Long Island 'Pickle King' Samuel Ballton honored ahead of Juneteenth

GREENLAWN, Long Island (WABC) -- Samuel Ballton, who was born into slavery and died as Greenlawn's "Pickle King," was honored ahead of Juneteenth Wednesday.

Huntington Town Supervisor Chad Lupinacci was joined by Ballton's ancestors and town officials, including members of the African American Historic Designation Council, African American Task Force, Huntington NAACP, Harborfields School District, Sons of Union Veterans of the Civil War Moses A. Baldwin Camp #544, and Daughters of Union Veterans of the Civil War 1861-1865, to dedicate the east end of Boulevard Avenue after Ballton.

"We need to celebrate these figures in our not just American history, our Black history, our Huntington history and come together like this to cheer them on," Huntington Town Councilwoman Joan Cergol said.

In March of 2020, the Town Board renamed a portion of Boulevard Avenue in Greenlawn to honor the contributions made by Ballton to the development of the hamlet in the late nineteenth century.

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Ballton was born into slavery in Virginia in 1838 and escaped from slavery at the beginning of the Civil War, later returning to rescue his wife.

He served in the Union Army until the conclusion of the war, and the family lived in Alexandria, Virginia, before coming north to settle in Greenlawn in 1873.

When he first arrived in Huntington, Ballton worked as a tenant farmer for Alexander Gardiner and other wealthy farmers.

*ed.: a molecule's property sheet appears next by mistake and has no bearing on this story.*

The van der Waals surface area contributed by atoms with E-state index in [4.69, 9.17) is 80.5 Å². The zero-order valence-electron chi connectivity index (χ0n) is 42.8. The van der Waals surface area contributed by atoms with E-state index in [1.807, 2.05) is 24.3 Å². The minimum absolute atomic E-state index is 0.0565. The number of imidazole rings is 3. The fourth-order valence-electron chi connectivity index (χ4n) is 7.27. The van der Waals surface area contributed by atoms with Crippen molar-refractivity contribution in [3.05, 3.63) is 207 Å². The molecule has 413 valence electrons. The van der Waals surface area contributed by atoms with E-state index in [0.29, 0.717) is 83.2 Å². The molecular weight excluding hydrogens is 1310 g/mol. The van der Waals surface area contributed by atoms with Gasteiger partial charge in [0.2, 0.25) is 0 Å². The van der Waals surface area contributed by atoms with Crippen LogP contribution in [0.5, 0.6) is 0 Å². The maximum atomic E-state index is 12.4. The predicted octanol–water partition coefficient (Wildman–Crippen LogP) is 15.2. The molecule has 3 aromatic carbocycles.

He saved money, and with Gardiner's help, he purchased land of his own and became a successful farmer.

Huntington Town Clerk Andrew Raia explained that Ballton became known as the Pickle King of Greenlawn because he figured out how to get cucumbers to one of the largest farmer's market in Queens.

"Thin-skinned vegetables could not survive the two to three day carriage ride in the hot sun," Raia said. "So Sam and others came up with the idea of pickling their produce."

In one year along, he grew over a million and a half cucumbers for pickling.

Raia said when a blight began destroying the cucumber crops, Ballton figured out which variety of cucumber was resistant to the blight and trained other farmers how to grow that variety.

With the proceeds from his farming and money borrowed from wealthy landowners, Ballton purchased and subdivided land in Greenlawn to build houses in the growing community.

He was active in civic affairs and raised a large family in Greenlawn, and many of his descendants continue to call the Town of Huntington home.

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Ballton died in 1917 and is buried at the Huntington Rural Cemetery.

In recognition of his contributions to the Huntington community and his outstanding character, the Town of Huntington renamed the section of Boulevard Avenue, east of Taylor Avenue, as Boulevard Avenue/Samuel Ballton Way.

Ballton's descendants came from Atlanta and Los Angeles for the ceremony on Wednesday.

"We also have Balltons in New Jersey, Colorado, Washington and North Dakota who also send their appreciation for your efforts," said Carl Ballton, Samuel Ballton's great-great-grandson.

Leighann Ballton said her great-great-great-great-great-grandfather is an inspiration to her.

"As a small business owner myself in Los Angeles, it's just inspiring," she said. "I can't wait to carry on the legacy of Samuel Ballton. I'm so proud to be a Ballton."

In May 2021, the Huntington Town Board established Juneteenth as an official observed Town holiday to celebrate the fulfillment of President Abraham Lincoln's order to end slavery with the Emancipation Proclamation.

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